- Centre for Employment Relations, Innovation and Change
This article originally appeared on the Centre for Employment Relations, Innovation and Change website.
The announcement by Rolls Royce that in response to the impact of the COVID crisis, worldwide, 9,000 jobs are to be cut -most at its aerospace centre in Derby- will reverberate beyond the confines of the aerospace industry.
That the company has been in financial difficulties for a while is no secret. In December 2019 the company announced that it was to reduce its intake of apprentices and graduate trainees by almost a third. This continued a five-year trend and takes place within an ongoing programme of contracting its management head count by 5,000. The company has also disclosed that it will experience a £2.4bn cash fall between 2017 and 2023. The crisis in profitability that has beset the company has been exacerbated by serious problems involved in resolving quality issues with its Boeing bound Trent 1000 engines. The aircraft industry is suggesting that 2019 levels of output will take five years to attain.
Further job losses are, therefore, not unlikely and the company has declared there will be a retrenchment in its R&D expenditure. The history of Rolls Royce is one peppered with crises and restructuring (involving nationalisation) and although its share price has dropped 2/3 since mid-February of this year, the demise of the company is not imminent.
The wider impact on the UK’s Industrial Commons
The survival of Rolls Royce is vital to the industrial sectors in which it operates, as well as to the broader UK economy. Clearly one company does not make an economy. Nevertheless, the nature of the jobs that will be lost at Rolls Royce, the contraction of trainees and diminution of R&D effort have significance beyond their headline metrics. Engineering UK, the sector employers organisation, estimates that leading up to 2024, there will be a shortfall in satisfying demand of between 37,000 and 59,000 core engineering roles requiring level 3+ skills. Reducing the demand for engineering graduates and trainees through the contraction of engineering firms might be one solution to the problem of excess demand across the wider occupational labour market. This though, is surely a recipe for a general downward spiral in skills, R&D and innovation and culture for a low skill equilibrium.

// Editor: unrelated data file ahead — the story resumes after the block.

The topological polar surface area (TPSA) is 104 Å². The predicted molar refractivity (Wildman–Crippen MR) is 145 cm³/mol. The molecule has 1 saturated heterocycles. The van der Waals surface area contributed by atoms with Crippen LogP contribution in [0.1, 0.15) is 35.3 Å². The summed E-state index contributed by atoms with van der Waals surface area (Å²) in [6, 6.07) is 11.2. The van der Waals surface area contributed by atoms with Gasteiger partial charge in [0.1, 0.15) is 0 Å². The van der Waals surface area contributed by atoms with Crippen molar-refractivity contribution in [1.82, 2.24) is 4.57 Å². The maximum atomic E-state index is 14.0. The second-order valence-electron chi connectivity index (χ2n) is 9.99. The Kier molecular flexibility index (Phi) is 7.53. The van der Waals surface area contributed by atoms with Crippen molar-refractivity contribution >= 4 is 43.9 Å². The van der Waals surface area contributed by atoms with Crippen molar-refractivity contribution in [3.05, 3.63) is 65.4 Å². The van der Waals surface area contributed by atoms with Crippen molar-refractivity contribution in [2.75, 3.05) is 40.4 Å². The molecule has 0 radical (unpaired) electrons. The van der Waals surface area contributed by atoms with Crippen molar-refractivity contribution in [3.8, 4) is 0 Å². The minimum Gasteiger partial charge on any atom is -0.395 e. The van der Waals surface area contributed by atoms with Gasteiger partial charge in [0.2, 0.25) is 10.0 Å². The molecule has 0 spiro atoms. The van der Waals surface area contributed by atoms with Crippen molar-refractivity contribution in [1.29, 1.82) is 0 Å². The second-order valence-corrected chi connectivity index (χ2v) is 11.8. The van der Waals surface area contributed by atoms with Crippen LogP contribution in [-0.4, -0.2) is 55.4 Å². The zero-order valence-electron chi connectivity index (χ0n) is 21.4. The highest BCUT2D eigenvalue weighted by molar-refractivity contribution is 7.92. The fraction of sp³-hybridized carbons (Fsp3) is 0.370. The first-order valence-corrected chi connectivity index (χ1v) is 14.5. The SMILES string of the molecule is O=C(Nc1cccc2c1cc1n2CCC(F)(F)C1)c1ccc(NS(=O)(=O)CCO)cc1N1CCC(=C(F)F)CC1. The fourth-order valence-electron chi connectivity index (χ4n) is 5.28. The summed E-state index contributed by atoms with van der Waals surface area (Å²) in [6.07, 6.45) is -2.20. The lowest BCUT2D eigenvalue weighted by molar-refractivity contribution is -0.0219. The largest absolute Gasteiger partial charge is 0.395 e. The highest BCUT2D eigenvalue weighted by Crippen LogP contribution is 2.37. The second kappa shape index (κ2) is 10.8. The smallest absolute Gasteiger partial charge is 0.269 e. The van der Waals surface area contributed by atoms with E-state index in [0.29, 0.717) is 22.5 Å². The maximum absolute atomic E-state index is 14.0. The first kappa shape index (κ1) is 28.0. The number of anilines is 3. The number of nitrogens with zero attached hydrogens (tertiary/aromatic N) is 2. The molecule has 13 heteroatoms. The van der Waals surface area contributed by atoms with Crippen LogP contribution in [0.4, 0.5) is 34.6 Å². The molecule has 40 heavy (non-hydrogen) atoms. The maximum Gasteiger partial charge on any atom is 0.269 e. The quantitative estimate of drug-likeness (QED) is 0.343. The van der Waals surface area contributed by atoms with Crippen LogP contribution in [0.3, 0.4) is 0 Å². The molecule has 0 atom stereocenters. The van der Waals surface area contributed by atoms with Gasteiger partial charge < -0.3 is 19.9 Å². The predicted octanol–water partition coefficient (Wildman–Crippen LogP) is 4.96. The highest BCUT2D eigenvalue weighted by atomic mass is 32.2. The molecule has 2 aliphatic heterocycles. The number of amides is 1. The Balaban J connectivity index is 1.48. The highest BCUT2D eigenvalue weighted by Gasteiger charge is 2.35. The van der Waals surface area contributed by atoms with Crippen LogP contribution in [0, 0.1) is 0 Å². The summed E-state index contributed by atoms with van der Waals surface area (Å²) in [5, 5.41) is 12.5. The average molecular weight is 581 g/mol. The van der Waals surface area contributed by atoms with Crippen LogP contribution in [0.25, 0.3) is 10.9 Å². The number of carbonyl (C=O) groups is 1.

Taken together, the R&D, engineering, manufacturing capabilities and supplier infrastructure of an economy has been referred to by Pisano and Shih, as a nation’s ‘Industrial Commons’. Crucially, the health of the Commons depends on a strong and vibrant manufacturing sector, particularly the component of this sector that is associated with high skill, high value output. That is, firms such as Rolls Royce. Pisano and Shih use the example of the declining international competitiveness of the USA to argue that if this Commons is allowed to wither on the vine, the ability of an economy to innovate and create high tech, high value added products will decline, ultimately depressing wage growth and undermining the health of the wider economy. Furthermore, the ability of innovation to ‘spawn new industries’, will be undermined.